Bar fight breaks out as a dozen businesses boycott Red Rock over fight for stronger beer in Utah
(Leah Hogsten | The Salt Lake Tribune) HandleBar co-owner David Morris draws a laugh from bar manager Ryan Stapley, left, as he tests the placement of a Guinness beer tap back in June. The bar now is boycotting Red Rock over comments made during a legislative hearing.
For more than two weeks, owners of at least a dozen Utah bars have been staging a beer boycott — refusing to sell products made by Salt Lake City’s Red Rock Brewing Co.
This craft beer brawl stems from comments made during a March 6 legislative hearing on SB132
— the proposal that would allow higher-alcohol beer in grocery and convenience stores.
Red Rock founder Bob Jensen — who was one of several brewery owners opposing the measure — told a Utah House committee that increasing the state alcohol limit on beer from 3.2 percent by weight to a then-proposed 4.8 percent would make it “very easy” for adults and underage drinkers to overconsume.
“If I’m accustomed to having two beers with dinner, I’m suddenly going to be over the limit at the 4.8 percent limit,” he said. “That’s a big point.”
The committee gutted the bill and replaced it with one that would create a task force to study the proposal. On the final day of the 2019 session, however, lawmakers passed a compromise bill that raised the alcohol content on retail beer to 4 percent
by weight (or 5 percent by volume, a more common industry standard).
If the bill is signed into law by Gov. Gary Herbert — which is expected — it will take effect Nov. 1 and mark the end of an 86-year-old law that had been on the books since before Prohibition.
Dave Morris, president of the Utah Hospitality Association, a trade group that represents bars in the state, was at the meeting and called Jensen’s statements hypocritical since Red Rock Brewing “sells full-strength beer at its restaurants.”
"He [Jensen] said what [he thought] people on the committee wanted to hear,” explained Morris, who decided to boycott Red Rock products at the five bars he owns (Piper Down, Ice Haus and HandleBar
in Salt Lake City and Funk and Dive Bar and Harp and Hound in Ogden). “I pulled the beers the next day.”
Morris said between the five businesses he sold thousands of dollars worth of Red Rock’s beer on draft each month; and thousands more in higher-alcohol beer available in bottles.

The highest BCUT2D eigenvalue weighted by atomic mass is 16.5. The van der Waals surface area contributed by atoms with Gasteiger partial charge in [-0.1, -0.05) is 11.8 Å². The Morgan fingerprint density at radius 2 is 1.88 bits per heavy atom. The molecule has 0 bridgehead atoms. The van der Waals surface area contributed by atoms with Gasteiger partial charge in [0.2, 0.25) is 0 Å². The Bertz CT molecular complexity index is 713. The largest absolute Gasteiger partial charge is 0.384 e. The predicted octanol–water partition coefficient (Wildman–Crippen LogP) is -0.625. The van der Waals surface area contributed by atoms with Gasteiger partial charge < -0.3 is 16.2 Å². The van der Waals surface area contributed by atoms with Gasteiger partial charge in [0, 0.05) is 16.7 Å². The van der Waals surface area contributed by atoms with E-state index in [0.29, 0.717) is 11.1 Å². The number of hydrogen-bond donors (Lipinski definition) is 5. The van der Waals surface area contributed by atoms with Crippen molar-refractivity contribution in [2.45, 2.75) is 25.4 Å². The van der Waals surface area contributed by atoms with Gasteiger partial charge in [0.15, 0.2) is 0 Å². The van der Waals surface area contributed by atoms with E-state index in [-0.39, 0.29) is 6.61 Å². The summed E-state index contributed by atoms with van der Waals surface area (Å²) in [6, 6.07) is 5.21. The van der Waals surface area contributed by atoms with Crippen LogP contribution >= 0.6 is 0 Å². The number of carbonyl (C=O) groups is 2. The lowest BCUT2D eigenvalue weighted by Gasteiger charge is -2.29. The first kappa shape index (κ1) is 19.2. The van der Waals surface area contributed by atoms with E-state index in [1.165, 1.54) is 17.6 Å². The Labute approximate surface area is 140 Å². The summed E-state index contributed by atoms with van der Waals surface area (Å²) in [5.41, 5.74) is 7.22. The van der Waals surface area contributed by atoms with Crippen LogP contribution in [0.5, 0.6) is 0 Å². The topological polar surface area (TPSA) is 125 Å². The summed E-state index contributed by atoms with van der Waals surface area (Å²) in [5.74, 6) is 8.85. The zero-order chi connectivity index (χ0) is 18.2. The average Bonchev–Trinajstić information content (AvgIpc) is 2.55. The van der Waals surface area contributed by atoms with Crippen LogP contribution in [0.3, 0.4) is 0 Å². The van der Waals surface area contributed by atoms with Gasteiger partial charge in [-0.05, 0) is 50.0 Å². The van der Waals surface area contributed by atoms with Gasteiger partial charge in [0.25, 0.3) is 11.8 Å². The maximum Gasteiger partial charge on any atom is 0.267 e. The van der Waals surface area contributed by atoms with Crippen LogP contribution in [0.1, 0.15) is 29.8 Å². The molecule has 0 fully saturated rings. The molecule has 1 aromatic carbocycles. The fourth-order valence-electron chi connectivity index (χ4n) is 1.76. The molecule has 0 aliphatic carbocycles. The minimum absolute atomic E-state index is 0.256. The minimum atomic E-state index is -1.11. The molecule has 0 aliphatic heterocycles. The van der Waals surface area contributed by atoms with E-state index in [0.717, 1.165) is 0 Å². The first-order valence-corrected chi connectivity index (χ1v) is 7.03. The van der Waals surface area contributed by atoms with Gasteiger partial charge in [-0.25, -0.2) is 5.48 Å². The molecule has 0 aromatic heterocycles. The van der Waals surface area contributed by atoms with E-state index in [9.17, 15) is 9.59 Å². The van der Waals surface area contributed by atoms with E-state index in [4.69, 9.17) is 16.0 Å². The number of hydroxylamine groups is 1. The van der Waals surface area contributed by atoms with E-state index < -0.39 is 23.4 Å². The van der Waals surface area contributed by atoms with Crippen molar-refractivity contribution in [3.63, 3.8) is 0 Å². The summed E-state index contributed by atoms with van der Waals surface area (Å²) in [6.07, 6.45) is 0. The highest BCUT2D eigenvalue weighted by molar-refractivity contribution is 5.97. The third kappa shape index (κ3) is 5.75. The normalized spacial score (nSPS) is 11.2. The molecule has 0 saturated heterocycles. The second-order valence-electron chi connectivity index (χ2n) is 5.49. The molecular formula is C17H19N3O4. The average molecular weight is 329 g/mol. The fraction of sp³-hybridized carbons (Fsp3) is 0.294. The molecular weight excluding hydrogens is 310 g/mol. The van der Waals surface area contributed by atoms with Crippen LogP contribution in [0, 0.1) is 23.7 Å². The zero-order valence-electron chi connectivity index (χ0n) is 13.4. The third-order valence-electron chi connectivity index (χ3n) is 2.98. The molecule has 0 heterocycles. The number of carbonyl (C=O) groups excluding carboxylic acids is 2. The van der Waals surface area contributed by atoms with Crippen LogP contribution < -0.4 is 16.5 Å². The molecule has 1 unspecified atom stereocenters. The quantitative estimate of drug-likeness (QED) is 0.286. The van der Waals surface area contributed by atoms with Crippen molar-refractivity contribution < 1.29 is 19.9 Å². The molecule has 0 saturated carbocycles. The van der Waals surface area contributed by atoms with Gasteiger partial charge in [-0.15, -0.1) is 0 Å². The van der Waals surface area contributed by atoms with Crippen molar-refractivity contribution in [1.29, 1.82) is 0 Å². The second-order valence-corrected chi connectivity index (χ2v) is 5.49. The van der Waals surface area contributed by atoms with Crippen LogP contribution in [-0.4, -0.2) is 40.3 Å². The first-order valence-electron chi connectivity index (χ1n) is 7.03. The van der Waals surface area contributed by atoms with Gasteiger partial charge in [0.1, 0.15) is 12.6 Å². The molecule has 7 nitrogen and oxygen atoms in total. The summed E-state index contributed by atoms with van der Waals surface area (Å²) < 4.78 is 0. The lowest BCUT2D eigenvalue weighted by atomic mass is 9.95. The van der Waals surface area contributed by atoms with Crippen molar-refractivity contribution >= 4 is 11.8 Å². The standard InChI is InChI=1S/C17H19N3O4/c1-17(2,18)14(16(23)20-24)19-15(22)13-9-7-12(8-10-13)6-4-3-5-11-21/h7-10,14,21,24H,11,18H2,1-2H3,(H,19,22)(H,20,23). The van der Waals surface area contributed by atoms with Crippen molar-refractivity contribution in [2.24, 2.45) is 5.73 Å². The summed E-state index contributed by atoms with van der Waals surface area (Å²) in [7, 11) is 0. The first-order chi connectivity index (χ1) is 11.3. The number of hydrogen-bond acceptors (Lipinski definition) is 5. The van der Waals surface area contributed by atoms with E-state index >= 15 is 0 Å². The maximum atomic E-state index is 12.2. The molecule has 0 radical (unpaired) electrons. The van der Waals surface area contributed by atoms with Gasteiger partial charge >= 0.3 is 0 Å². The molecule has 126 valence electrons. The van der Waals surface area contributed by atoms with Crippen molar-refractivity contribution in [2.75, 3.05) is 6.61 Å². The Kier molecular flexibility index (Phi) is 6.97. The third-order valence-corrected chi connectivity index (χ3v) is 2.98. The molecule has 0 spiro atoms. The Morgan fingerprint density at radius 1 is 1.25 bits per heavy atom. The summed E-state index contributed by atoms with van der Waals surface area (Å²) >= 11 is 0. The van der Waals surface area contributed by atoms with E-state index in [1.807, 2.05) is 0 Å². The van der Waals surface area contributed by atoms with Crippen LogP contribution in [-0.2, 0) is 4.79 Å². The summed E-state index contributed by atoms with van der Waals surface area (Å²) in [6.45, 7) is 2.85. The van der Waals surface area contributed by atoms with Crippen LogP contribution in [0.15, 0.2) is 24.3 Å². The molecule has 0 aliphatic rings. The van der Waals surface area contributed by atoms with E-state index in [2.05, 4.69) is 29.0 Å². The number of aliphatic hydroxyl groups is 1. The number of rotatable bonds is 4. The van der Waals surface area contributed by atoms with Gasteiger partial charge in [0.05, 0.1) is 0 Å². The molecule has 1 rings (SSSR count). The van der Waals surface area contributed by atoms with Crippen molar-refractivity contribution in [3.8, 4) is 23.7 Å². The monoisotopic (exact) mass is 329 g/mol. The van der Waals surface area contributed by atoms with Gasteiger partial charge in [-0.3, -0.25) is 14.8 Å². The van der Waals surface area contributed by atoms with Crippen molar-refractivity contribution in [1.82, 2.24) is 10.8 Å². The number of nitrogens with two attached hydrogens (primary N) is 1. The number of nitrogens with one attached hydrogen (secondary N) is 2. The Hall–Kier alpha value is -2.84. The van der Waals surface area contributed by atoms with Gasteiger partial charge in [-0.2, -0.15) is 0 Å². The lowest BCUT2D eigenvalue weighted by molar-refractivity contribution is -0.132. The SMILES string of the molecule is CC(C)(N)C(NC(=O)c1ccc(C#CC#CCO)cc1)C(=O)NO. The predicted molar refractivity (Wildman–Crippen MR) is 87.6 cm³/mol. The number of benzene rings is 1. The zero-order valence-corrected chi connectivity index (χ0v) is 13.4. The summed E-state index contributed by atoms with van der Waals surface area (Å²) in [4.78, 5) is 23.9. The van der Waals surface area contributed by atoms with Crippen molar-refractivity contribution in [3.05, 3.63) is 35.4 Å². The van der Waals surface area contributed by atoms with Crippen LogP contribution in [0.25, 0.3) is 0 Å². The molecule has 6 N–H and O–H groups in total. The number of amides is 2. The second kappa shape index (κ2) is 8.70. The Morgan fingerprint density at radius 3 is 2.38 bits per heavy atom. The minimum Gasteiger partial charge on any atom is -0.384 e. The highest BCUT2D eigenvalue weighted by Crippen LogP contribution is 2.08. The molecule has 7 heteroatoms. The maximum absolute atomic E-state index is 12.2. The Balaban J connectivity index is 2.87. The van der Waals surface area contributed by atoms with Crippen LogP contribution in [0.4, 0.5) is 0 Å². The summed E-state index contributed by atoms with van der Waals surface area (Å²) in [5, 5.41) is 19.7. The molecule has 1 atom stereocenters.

Other bars have since joined in the boycott, including Whiskey Street, Bourbon House, White Horse, Green Pig Pub, Lucky 13 and Cheers to You.
Jensen said Friday that he wishes he’d never made the statements.
“It has caused more bad feelings in a community that normally has great harmony,” he said. “It has made a huge division and people are taking sides and I feel terrible that I said absolutely anything. My statement didn’t serve anybody or any purpose.”
Jensen said he was frustrated with SB132 as it was originally written.
“I didn’t like the fact that not a single brewery was invited to help with the language of the bill,” he said. “It changed one number. It’s like changing the legal driving age to 18 without thinking about the ramifications."
In recent months, alcohol shifts in other states have caused Utah’s 3.2 beer selection to evaporate. New laws took effect in Oklahoma and Colorado that allowed stronger beer to be sold in grocery stores. Kansas is not far behind; it will allow full-strength beer in stores April 1.
Large companies, such as Anheuser-Busch and MillerCoors, have said that it’s not worth brewing lighter beer for such a small market.
Small-business owners, Utah grocery and convenience stores, beer distributors and some brewers pushed to boost the alcohol limit so consumer selection is maintained.
But Utah brewers have been divided on whether an increase was needed. Some brewers such as Red Rock, Epic, Uinta and Squatters were against the original measure, arguing they could step in and fill the gap, while other, mostly smaller, brewers, welcomed the boost.
Despite the “internal and external problems” that his statements to the committee have sparked, Jensen said he is willing to work with brewers, bar owners and others to develop better legislation in the future.
“Beer has been part of Utah since its beginning, and it’s not going away,” he said. Legislation “needs to be done with all of the stakeholders at the table.”
Correction: This story was update Sunday, March 24, at 3 p.m. It now includes a correct quote from Bob Jensen; and updated beer sales information.